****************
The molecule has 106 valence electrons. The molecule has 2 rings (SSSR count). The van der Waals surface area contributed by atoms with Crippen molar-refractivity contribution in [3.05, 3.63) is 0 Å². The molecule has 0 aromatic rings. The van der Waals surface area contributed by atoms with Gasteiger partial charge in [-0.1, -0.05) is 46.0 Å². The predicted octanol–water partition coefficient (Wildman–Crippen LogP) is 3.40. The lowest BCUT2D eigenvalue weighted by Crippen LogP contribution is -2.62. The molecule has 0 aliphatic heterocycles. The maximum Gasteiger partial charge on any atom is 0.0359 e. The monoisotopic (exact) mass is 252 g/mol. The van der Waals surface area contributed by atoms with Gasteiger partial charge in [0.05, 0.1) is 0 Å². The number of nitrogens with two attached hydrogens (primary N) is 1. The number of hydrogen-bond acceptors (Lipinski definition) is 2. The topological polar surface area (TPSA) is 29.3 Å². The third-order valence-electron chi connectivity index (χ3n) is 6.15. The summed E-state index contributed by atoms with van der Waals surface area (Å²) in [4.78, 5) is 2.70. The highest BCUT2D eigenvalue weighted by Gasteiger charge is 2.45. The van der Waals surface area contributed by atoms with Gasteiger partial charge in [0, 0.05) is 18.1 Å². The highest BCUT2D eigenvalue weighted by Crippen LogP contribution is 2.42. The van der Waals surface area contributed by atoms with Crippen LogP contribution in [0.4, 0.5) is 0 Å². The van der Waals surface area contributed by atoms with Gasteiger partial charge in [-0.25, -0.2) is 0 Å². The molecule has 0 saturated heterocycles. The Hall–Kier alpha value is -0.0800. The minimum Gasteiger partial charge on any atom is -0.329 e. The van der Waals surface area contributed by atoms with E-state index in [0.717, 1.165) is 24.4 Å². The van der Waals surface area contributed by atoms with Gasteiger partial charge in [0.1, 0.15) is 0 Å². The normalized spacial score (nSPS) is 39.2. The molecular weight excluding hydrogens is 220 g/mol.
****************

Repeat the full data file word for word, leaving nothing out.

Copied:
The molecule has 106 valence electrons. The molecule has 2 rings (SSSR count). The van der Waals surface area contributed by atoms with Crippen molar-refractivity contribution in [3.05, 3.63) is 0 Å². The molecule has 0 aromatic rings. The van der Waals surface area contributed by atoms with Gasteiger partial charge in [-0.1, -0.05) is 46.0 Å². The predicted octanol–water partition coefficient (Wildman–Crippen LogP) is 3.40. The lowest BCUT2D eigenvalue weighted by Crippen LogP contribution is -2.62. The molecule has 0 aliphatic heterocycles. The maximum Gasteiger partial charge on any atom is 0.0359 e. The monoisotopic (exact) mass is 252 g/mol. The van der Waals surface area contributed by atoms with Gasteiger partial charge in [0.05, 0.1) is 0 Å². The number of nitrogens with two attached hydrogens (primary N) is 1. The number of hydrogen-bond acceptors (Lipinski definition) is 2. The topological polar surface area (TPSA) is 29.3 Å². The third-order valence-electron chi connectivity index (χ3n) is 6.15. The summed E-state index contributed by atoms with van der Waals surface area (Å²) in [4.78, 5) is 2.70. The highest BCUT2D eigenvalue weighted by Gasteiger charge is 2.45. The van der Waals surface area contributed by atoms with Gasteiger partial charge in [0, 0.05) is 18.1 Å². The highest BCUT2D eigenvalue weighted by Crippen LogP contribution is 2.42. The van der Waals surface area contributed by atoms with Crippen LogP contribution in [0.4, 0.5) is 0 Å². The van der Waals surface area contributed by atoms with Gasteiger partial charge in [-0.25, -0.2) is 0 Å². The molecule has 0 saturated heterocycles. The Hall–Kier alpha value is -0.0800. The minimum Gasteiger partial charge on any atom is -0.329 e. The van der Waals surface area contributed by atoms with E-state index in [0.717, 1.165) is 24.4 Å². The van der Waals surface area contributed by atoms with Gasteiger partial charge in [0.1, 0.15) is 0 Å². The normalized spacial score (nSPS) is 39.2. The molecular weight excluding hydrogens is 220 g/mol.